Thursday, August 14, 2014

Update on Mei Mei (Youngest Sister-in-Law)

I love Mei Mei.  She's the sister-in-law who best knows me, with whom I never fail to feel loved.  She's a beautiful soul - gentle and wise - ever willing to patiently select words I can understand, given my limited Chinese vocabulary.  Ever sweet, ever thoughtful, ever kind.

Mei Mei's adopted daughter has turned out to be incredibly spunky, quick minded and independent.  I know Mei Mei sees her daughter's potential and realises she's especially bright.  It's always beautiful to see them together - to hear the articulate, animated little girl engaged in conversation with her Mama, surprisingly in Mandarin rather than the dialect,  since this is what is valued today.  When we visit, Mei Mei sometimes rides her electric bicycle to our new house in the ancestral village.  Her husband's village is about 15 minutes ride, and quite often, her daughter will be balancing confidently with her hands on the handlebars, perched on the seat in front of Mei Mei.  I'd be terrified, but for them it is absolutely normal to transport a little one like this.  Often, I've seen families of four or five all riding along a road on one small moped.

Right now, both of Mei Mei's teenage sons have, to her disappointment, stopped attending school.  They stay home much of the time - sleeping irregular hours and watching copious amounts of television, but they both also like to venture out to Internet cafes to play games.  The eldest boy might be found hanging out with other idle friends, but the younger son, an introverted fourteen-year-old, seems happiest in his own company. They are both too young to legally work in factories though the sixteen-year-old has dreams of following a friend to Shanghai as an unskilled migrant worker.  Mei Mei at this point refuses to let him go, knowing he is inexperienced and worrying that he could easily find himself in difficulties.  For now, it's mei ban fa, but surely the boys will soon enough need to find ways to support themselves.

Mei Mei is, naturally, concerned about finances.  For the past few years, she has toyed with the idea of working in a local plastics factory but as her daughter's been so young, it has not been a viable option.  However, now that her little girl is in kindergarten, she thinks about it more and more. It would involve a twelve-hour shift six days a week, something Mei Mei tells me she would not be afraid of at all.  It would certainly help as her husband continues to struggle to make a living selling pork each morning in the marketplace.  They rely heavily upon their own fields and chickens for food. But it is not wise, and Mei Mei deep within knows it.  There's no safety control and she's heard that the chemicals could make her really sick. That they have already harmed other workers' health forever.

Worried about Mei Mei being tempted, a couple of years ago we bought a village house from Mei Mei. It was the house she and her husband had begun to build and wanted to complete when she asked to come to work for us in 2007.  It's useless to us, really, but we knew that finances were overstretched and Mei Mei, unwilling to accept a gift, insisted that we take the house which still stood as an empty concrete block almost ten years after its initial construction. She had never managed to decorate it, living instead no longer on the main street of the town, but in a third home they had erected adjacent to her parents-in-law, another three-storey house of which she has managed to decorate the ground floor only. She used the money we gave to pay off some long-term debts and the rest I suppose went towards other daily expenses.  We kept the transaction secret so that no jealousy would develop amongst other siblings (though deep inside, I know the favouritism's there).  Not even Mama knows.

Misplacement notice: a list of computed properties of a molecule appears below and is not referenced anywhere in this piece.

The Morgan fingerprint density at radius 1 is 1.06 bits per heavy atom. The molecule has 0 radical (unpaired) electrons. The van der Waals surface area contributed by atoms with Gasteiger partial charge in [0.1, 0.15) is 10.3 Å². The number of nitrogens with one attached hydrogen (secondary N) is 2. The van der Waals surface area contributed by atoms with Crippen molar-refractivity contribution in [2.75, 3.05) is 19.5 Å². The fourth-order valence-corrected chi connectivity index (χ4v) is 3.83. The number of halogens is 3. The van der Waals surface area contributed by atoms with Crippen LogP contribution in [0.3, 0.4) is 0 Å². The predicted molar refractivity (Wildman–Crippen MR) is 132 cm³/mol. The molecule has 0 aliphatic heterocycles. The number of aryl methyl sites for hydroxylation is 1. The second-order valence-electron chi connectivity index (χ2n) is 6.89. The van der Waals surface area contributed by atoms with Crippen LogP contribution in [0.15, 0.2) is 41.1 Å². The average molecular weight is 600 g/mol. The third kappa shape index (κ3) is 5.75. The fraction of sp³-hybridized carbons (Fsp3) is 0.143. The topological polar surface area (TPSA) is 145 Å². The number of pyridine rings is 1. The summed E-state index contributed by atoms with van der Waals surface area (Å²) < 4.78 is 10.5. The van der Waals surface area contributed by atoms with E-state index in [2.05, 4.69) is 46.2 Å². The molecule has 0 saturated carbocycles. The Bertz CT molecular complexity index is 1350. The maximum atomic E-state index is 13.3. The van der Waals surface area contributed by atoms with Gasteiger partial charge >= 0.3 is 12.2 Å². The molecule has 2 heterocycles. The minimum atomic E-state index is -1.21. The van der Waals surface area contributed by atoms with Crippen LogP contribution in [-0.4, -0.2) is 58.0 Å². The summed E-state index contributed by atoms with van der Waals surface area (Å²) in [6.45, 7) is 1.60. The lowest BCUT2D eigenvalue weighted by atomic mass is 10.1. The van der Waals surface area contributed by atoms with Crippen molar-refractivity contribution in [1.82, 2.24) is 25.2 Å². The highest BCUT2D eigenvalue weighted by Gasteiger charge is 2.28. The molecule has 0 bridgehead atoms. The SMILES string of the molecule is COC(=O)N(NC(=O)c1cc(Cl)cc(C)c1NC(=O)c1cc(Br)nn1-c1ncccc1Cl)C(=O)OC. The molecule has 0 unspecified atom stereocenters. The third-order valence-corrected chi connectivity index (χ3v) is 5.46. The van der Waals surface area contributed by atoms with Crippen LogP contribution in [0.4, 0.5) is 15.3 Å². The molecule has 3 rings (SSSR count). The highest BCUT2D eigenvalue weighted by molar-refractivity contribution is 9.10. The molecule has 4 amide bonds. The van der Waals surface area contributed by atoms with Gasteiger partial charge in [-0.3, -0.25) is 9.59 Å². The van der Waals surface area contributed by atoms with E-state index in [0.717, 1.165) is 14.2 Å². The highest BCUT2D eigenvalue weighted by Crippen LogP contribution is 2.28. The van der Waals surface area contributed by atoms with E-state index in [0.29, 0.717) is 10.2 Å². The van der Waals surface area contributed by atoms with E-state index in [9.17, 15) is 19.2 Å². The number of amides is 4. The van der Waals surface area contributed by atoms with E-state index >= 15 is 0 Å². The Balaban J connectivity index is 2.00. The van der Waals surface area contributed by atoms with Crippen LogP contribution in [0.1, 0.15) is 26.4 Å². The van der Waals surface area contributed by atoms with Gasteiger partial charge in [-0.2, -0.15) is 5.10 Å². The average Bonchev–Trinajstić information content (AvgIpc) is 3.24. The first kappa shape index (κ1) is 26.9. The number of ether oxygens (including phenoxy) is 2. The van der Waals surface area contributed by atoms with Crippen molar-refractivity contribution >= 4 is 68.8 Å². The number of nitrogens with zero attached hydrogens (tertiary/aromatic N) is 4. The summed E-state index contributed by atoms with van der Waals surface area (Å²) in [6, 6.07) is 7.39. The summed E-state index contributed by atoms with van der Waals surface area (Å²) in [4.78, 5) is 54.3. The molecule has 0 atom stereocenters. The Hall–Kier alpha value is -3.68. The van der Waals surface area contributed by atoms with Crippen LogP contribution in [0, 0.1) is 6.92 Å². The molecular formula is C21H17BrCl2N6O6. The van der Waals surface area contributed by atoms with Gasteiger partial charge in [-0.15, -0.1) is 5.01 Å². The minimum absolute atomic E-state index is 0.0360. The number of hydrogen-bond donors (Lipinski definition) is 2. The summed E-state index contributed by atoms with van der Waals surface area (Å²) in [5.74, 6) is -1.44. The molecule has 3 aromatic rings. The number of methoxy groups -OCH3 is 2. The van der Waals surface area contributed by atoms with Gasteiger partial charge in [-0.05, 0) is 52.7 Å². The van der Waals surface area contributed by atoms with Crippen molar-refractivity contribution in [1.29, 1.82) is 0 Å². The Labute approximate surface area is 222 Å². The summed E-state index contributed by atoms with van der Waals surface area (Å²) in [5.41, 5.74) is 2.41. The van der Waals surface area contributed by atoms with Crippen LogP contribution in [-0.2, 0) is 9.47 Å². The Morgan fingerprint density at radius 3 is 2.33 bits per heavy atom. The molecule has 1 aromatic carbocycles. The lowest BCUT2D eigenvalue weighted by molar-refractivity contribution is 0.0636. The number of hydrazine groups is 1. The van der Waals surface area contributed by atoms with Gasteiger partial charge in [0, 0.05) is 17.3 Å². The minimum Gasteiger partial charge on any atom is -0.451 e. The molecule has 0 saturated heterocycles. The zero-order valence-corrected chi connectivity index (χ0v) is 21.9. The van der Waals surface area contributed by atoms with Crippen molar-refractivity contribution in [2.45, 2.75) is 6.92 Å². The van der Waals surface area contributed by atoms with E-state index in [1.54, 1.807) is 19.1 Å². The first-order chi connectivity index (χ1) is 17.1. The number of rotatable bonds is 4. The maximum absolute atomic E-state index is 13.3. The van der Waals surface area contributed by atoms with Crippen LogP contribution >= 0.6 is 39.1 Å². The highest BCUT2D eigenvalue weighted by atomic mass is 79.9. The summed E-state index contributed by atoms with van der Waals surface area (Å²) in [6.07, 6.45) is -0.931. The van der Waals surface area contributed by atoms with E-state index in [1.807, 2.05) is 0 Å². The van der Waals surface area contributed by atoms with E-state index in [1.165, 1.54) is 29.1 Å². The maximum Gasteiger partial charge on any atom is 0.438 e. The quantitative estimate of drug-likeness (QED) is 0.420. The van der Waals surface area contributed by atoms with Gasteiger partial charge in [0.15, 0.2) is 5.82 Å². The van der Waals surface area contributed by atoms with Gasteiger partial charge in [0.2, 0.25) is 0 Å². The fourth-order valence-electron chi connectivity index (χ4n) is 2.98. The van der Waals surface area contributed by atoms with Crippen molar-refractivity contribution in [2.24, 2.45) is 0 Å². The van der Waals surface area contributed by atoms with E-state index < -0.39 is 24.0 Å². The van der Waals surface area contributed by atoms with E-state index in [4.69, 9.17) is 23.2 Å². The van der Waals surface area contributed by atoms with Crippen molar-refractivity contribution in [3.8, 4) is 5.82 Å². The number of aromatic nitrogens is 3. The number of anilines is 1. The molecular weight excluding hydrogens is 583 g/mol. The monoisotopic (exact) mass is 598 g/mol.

A few months ago, knowing that money continued to be tight, we started sending a small amount to Mei Mei each month.  In return, she goes over to our newly-built place in laojia once in a while, checks there are no problems, gives the place a clean.  We're fangxin le this way,  knowing that she doesn't need to put herself in harm's way by working in a factory and knowing she can still have time to spend with her daughter after school.  It's no solution to their financial challenges, but it's what we can do.  What we want to do, for I'll eternally feel grateful that when I had no option but to work, she moved over a thousand kilometers to look after my children for me.

I sometimes wonder what the future has in store for Mei Mei.  I suspect her eldest son will find some way to learn a meager living, will find a girlfriend for himself and will, like so many others around him, marry young and start a family of his own.  I expect the younger son will become a quiet loner, unable to connect to others and therefore reliant upon his aging parents.  As for their little girl, I believe she has incredible potential.  I imagine that she will forge her way through childhood, make it against the odds to university, leave the countryside behind, and then, in a Chinese daughter's filial way, ensure that Mei Mei is never left wanting.  And Mei Mei will be ever thankful that she did not hesitate, in spite of her economic difficulties, to open her arms and her heart to another person's daughter on that chilly day in November 2009.

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